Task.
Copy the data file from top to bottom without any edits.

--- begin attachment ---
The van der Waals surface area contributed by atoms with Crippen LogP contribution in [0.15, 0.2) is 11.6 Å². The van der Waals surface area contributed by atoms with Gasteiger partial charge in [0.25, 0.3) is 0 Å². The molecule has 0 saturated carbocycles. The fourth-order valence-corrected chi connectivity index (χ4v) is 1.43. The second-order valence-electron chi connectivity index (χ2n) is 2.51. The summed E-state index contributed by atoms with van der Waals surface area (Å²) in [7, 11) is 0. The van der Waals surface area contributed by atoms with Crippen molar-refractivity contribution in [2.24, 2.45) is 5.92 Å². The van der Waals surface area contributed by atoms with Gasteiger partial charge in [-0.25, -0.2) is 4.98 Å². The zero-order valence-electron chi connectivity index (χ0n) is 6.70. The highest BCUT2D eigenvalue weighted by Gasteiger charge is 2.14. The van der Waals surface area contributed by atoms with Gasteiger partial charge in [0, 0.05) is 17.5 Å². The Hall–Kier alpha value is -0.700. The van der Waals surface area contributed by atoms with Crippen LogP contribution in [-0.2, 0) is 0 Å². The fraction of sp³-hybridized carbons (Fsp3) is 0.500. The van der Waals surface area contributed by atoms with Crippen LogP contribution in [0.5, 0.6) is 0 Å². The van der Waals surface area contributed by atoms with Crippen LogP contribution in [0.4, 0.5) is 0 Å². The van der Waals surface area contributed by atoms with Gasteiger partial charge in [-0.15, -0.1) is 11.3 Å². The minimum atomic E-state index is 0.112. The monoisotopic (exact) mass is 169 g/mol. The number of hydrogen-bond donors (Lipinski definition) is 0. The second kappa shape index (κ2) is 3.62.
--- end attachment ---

The van der Waals surface area contributed by atoms with Crippen LogP contribution in [0.15, 0.2) is 11.6 Å². The van der Waals surface area contributed by atoms with Gasteiger partial charge in [0.25, 0.3) is 0 Å². The molecule has 0 saturated carbocycles. The fourth-order valence-corrected chi connectivity index (χ4v) is 1.43. The second-order valence-electron chi connectivity index (χ2n) is 2.51. The summed E-state index contributed by atoms with van der Waals surface area (Å²) in [7, 11) is 0. The van der Waals surface area contributed by atoms with Crippen molar-refractivity contribution in [2.24, 2.45) is 5.92 Å². The van der Waals surface area contributed by atoms with Gasteiger partial charge in [-0.25, -0.2) is 4.98 Å². The zero-order valence-electron chi connectivity index (χ0n) is 6.70. The highest BCUT2D eigenvalue weighted by Gasteiger charge is 2.14. The van der Waals surface area contributed by atoms with Gasteiger partial charge in [0, 0.05) is 17.5 Å². The Hall–Kier alpha value is -0.700. The van der Waals surface area contributed by atoms with Crippen LogP contribution in [-0.2, 0) is 0 Å². The fraction of sp³-hybridized carbons (Fsp3) is 0.500. The van der Waals surface area contributed by atoms with Crippen LogP contribution in [0.5, 0.6) is 0 Å². The van der Waals surface area contributed by atoms with Crippen LogP contribution in [0.4, 0.5) is 0 Å². The van der Waals surface area contributed by atoms with Gasteiger partial charge in [-0.15, -0.1) is 11.3 Å². The minimum atomic E-state index is 0.112. The monoisotopic (exact) mass is 169 g/mol. The number of hydrogen-bond donors (Lipinski definition) is 0. The second kappa shape index (κ2) is 3.62.